A psychiatric nurse practitioner is a certified advanced practice nurse who provides medical services to the mental health needs of individuals, families, and groups. A psychiatrist is a physician who went to medical school and also went through a residency program specializing in psychiatry.

In order to become a psychiatric nurse practitioner, you will need a Master's of Science in Nursing (MSN) or higher. Upon graduating with your MSN or DNP (doctorate), you will also need to be certified as a psychiatric/mental health nurse practitioner. See our list of psychiatric nurse practitioner programs.

A psychiatric nurse practitioner can do almost everything a psychiatrist can do, with some exceptions. Psych nurse practitioners are able to asses and diagnose patients, involve psychotherapy with treatment, prescribe medications, educate patients and families about their diagnoses, as well as develop and manage treatment plans and goals with a wide variety of disorders and illnesses.

Examples of mental illnesses and disorders that a psychiatric nurse practitioner may treat:

  • Anxiety, panic disorders
  • Depression
  • Bipolar, manic-depressive states
  • Attention deficit hyperactive disorder, other attention disorders
  • Substance abuse
  • Schizophrenia
  • personality disorders
  • Trauma, PTSD, adjustment disorders

Psychiatrists are able to subspecialize with different aspects of the mental health system, going more in-depth and treating more complex mental disorders than psychiatric nurse practitioners. Psychiatrists can subspecialize in multiple areas, including:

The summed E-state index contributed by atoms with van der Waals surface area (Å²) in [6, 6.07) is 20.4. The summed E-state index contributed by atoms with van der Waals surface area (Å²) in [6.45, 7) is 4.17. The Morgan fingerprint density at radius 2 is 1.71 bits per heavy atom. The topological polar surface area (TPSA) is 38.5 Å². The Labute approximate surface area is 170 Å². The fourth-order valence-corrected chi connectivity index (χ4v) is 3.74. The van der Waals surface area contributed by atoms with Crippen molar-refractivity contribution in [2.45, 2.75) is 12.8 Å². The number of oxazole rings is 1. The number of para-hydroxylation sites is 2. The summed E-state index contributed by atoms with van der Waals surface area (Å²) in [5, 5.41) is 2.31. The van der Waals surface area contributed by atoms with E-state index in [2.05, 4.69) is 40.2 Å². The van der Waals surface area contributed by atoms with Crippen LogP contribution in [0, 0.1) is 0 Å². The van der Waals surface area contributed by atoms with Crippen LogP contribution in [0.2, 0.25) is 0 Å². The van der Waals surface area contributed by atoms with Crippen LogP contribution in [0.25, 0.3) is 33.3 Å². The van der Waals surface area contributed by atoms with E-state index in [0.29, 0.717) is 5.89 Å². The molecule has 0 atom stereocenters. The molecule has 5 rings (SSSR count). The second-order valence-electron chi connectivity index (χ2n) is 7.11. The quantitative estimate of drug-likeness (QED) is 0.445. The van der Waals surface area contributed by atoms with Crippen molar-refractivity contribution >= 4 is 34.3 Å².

• General adult psychiatry (covers all mental disorders in the age group 18-65 years)
  • Geriatric psychiatry (age 66 and up)
  • Social and community psychiatry (includes rehabilitation)
  • Child and adolescent psychiatry. Specialization in disorders occurring during development, such as conduct disorders or attention hyperactive disorders
  • Liaison psychiatry. Hospital-based service that covers inpatient wards and the accident and emergency department
  • Forensic psychiatry. Based in hospital, community, or prison atmosphere and concerned with mental disorders in offenders
  • Substance abuse (also called addiction psychiatry). Either hospital or community-based and covers a range of addictions, the bulk of which concern alcohol and opiate misuse
  • Learning disability. Strong community focus and concerned with both inherited and perinatally acquired mental disorders
  • Psychotherapy, like cognitive behavioral therapy
  • Other subspecialties such as eating disorders and neuropsychiatry

A psychiatric nurse practitioner is qualified to treat the same patients as noted above, but generally, they practice more in clinics and private practices, where they may treat a broad range of patients and disorders or focus on one specific specialty of the practice. For example, a psychiatric nurse practitioner may see children in a practice that specializes in attention deficit disorders.

Psychiatric nurse practitioners must have a certain set of skills in order to be an efficient provider of mental health care:

  • Work effectively with all patients and family members
  • Adaptability and the ability to communicate with people from diverse backgrounds
  • Excellent listening skills; listening to patients validates emotions and allows them to feel acknowledged and understood
  • Communication; by being able to detect verbal or nonverbal cues on patient emotions/actions
  • Education around mental illness stigma
  • Adequate self-control, ability to maintain composure during a crisis or in the presence of agitated/excited patients, and maintaining objectivity
  • Being able to defuse potentially volatile situations and prevent devastating outcomes

Psychiatrists and psychiatric nurse practitioners each have their own vital part in treating mental health and as a team, they are able to prevent, identify, and manage mental health symptoms as well as create and carry out treatment plans for the mental health patient.

Amanda Bucceri Androus, RN, BSN
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